It wasn’t just Kathmandu. We went to Pokhara and saw the same souvenir stands, counted the same children with red birds and black birds and birds whose colors don’t exist in any of the Angry Birds games I know. We traveled to Besi Sahar to start the Annapurna Circuit, 8 hours from Kathmandu or Pokhara by bus, and the kids were wearing the same thing. The only thing I can compare it to is that moment in 1989 and 1990 when every child in America wore either a Batman or Bart Simpson t-shirt. And that makes me feel old, since half of the folks we’ve met here were probably born after then.
What’s that I see on a kid here in Besi Sahar? A green pig! Yes, that’s what’s been missing for me here in Nepal. While Angry Birds clothing and toys in the US often include the evil greedy egg-stealing pigs, here in Nepal all you see are the birds, angry for no reason at all. I started to wonder why the hell Angry Birds is so popular everywhere (besides, you know, the obvious fact that phones are subsidized computers and mobile games are cheap, blah, blah, blah). It’s perfectly clear to me that, unlike All-American Mickey, Angry Birds strikes a chord because it’s a thinly veiled metaphor for the rising up of developing countries against the Western industrialized nations stealing all their ****ing eggs.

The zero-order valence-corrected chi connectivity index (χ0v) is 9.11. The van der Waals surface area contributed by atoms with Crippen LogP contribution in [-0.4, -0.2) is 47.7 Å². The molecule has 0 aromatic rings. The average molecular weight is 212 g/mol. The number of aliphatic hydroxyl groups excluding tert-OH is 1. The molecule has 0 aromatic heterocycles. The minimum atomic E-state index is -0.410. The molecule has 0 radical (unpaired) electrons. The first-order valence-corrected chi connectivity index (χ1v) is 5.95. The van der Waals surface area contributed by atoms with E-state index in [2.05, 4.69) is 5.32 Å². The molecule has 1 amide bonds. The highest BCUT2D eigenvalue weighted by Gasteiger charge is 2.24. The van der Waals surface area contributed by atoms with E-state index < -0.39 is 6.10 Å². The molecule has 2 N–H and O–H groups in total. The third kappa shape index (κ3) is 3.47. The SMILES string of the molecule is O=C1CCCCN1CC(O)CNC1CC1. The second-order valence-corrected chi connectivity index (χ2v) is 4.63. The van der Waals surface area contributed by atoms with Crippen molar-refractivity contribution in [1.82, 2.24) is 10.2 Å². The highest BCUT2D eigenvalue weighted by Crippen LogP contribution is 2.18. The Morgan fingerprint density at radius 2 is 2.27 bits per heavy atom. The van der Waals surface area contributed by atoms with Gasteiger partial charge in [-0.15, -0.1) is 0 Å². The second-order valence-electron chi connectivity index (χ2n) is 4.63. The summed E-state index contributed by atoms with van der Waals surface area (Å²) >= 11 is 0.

I’m not even close to being the first person to connect our green piggy villains as greedy natural resource plundering capitalists (and royalists) or see our plucky (but not plucked) heroes as angry red communist birds. See here for one example from non-comprehensive googling. Yet it does ring true, and besides the communist red birds, this **** is racist. Yellow birds who karate chop through wood? Violent black birds who explode? Fat white drone-like birds who drop bombs from the air and then run away back to DC? And clearly, our Northern European / Western-apologist game designer saw fit to include the silly blue socialist bird who splits into three smaller birds (clearly representing Norway, Sweden, and Finland) and are only effective against ice. Great Rovio, thanks for including that one.
But I digress… Angry Birds is a cultural phenomenon in Nepal. And some of you may be lucky enough to receive authentic, unlicensed, Nepali-woven Angry Birds hats to wear this winter (or as we call it in San Francisco, July).
Richard and the real Angry Birds of Nepal–giant pelicans at the zoo.
“No, it’s not familiar. But it feels like home” — Letty, Fast & Furious 6